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Feminism has changed the United States — but not to universal applause. The defeat of the Equal Rights Amendment in 1982 not only suggested the extent of anti-feminism in our nation; it also triggered a remarkable range of emotions. To its supporters, the amendment meant equal opportunity and individual freedom; it was the logical extension of the highest American ideals. To opponents, however, it meant the destruction of "womanhood"; it was "a dangerous virus cultured in the pathology of American life," an insidious outgrowth of the sixties. Partisans were shocked that a debate about equality should become a debate about gender, and that the ERA should become a symbol of impurity and danger.
Sex, Gender, and the Politics of ERA is the most profound and sensitive discussion to date of the way in which women responded to feminism. Drawing on extensive research and interviews, Mathews and De Hart explore the fate of the ERA in North Carolina—one of the three states targeted by both sides as essential to ratification—to reveal the dynamics that stunned supporters across America. The authors insightfully link public discourse and private feelings, placing arguments used throughout the nation in the personal contexts of women who pleaded their cases for and against equality. Beginning with a study of woman suffrage, the book shows how issues of sex, gender, race, and power remained potent weapons on the ERA battlefield. The ideas of such vocal opponents as Phyllis Schlafly and Senator Sam Ervin set the perfect stage for mothers to confess their terror at the violation of their daughters in a post-ERA world, while the prospect of losing ratification to this terror impelled supporters to shed the white gloves of genteel lobbying for the combat boots of political in-fighting. In the end, however, the efforts of ERA supporters could neither outweigh the symbolic actions of its opponents—who reassured male legislators with gifts of homemade bread tagged "To the breadwinners from the breadbakers"—nor weaken the resistance of those same legislators to further federal guarantees of equality. Ultimately, opponents succeeded in making equality for women seem dangerous. In thus explaining the ERA controversy, the authors brilliantly illuminate the many meanings of feminism for the American people.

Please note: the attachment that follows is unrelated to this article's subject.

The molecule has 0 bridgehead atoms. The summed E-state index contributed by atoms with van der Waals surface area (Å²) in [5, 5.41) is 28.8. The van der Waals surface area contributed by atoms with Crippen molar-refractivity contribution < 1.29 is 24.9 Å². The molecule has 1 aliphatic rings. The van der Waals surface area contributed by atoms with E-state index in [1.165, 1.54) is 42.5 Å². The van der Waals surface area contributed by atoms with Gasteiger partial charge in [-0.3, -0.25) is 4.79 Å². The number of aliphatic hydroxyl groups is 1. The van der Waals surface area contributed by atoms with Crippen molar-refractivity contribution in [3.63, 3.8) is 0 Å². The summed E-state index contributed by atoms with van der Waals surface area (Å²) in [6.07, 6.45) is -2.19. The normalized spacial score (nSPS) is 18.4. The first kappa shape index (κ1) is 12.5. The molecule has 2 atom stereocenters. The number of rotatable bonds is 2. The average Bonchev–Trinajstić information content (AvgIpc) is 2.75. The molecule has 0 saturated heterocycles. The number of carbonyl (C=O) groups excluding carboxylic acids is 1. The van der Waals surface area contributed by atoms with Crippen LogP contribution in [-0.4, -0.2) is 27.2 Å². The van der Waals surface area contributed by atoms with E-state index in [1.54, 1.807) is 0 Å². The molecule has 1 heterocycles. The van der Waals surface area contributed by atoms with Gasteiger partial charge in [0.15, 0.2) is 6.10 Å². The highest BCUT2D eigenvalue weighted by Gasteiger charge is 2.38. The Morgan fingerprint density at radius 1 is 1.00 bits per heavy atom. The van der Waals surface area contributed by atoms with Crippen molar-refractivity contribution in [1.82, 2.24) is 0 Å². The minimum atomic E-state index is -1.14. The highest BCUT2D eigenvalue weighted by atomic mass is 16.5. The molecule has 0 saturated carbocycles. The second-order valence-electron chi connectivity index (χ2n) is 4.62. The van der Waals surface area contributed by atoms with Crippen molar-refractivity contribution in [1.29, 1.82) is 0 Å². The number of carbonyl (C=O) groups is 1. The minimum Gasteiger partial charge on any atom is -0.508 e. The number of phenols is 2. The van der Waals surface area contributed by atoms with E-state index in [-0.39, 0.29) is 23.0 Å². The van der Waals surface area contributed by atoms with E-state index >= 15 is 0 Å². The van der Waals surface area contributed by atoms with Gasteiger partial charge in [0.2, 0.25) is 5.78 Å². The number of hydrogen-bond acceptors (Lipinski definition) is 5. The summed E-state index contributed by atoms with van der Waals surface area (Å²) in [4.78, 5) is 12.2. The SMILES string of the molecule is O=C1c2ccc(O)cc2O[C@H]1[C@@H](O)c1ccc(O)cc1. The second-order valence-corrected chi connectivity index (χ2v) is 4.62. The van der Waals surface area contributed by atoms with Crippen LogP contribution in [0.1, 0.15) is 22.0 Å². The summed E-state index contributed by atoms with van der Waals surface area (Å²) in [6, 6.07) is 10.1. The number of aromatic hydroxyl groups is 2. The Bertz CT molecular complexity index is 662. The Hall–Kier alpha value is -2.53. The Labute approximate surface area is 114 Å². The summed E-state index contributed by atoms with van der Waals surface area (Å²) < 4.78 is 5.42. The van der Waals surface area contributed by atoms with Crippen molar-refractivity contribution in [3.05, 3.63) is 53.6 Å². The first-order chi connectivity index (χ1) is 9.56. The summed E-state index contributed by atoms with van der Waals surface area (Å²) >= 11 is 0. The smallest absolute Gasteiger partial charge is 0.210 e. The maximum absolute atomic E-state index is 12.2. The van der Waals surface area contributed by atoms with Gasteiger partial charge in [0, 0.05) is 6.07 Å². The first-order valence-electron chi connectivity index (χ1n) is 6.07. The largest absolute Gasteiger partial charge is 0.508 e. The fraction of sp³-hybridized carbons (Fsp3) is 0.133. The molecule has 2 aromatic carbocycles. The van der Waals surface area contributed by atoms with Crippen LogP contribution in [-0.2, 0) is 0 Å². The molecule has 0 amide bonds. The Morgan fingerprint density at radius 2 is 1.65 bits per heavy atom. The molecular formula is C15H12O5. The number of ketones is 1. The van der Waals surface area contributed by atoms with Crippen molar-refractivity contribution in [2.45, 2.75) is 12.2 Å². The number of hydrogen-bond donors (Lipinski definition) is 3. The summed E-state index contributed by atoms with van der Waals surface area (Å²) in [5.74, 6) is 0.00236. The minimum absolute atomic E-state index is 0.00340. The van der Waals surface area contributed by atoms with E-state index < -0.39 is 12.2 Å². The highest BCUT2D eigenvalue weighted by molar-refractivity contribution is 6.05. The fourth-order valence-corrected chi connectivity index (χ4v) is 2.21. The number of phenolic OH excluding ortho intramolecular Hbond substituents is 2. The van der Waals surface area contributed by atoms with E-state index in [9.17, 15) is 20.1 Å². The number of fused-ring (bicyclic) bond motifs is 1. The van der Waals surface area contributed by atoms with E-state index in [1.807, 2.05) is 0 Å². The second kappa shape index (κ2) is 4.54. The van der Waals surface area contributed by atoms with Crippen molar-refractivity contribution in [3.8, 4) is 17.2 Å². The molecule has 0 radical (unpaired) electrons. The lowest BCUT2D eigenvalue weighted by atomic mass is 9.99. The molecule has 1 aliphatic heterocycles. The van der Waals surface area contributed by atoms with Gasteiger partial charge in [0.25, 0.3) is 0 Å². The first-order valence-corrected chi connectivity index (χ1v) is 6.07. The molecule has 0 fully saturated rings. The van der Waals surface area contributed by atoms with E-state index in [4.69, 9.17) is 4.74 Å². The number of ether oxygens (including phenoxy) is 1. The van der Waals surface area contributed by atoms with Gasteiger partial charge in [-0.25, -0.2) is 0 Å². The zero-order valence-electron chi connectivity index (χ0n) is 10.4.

|1.||Parable: Woman Suffrage and "Manhood" in North Carolina||3|
|2.||"Physiological and Functional Differences": Sam Ervin on Classification by Sex||28|
|3.||"We Just Didn't Realize It Was Going To Be That Difficult": Political Socialization the Hard Way||54|
|4.||"Idealistic Sisterhood Has Gotten Us Nowhere": Dressing for Political Combat||91|
|5.||"We Are Called and We Must Not Be Found Wanting": ERA and the Women's Movement||124|
|6.||"We Don't Want To Be Men!": Women against the Women's Movement||152|
|7.||Men Besieged "On Account of Sex": Bargaining in the General Assembly||181|
|8.||ERA and the Politics of Gender||212|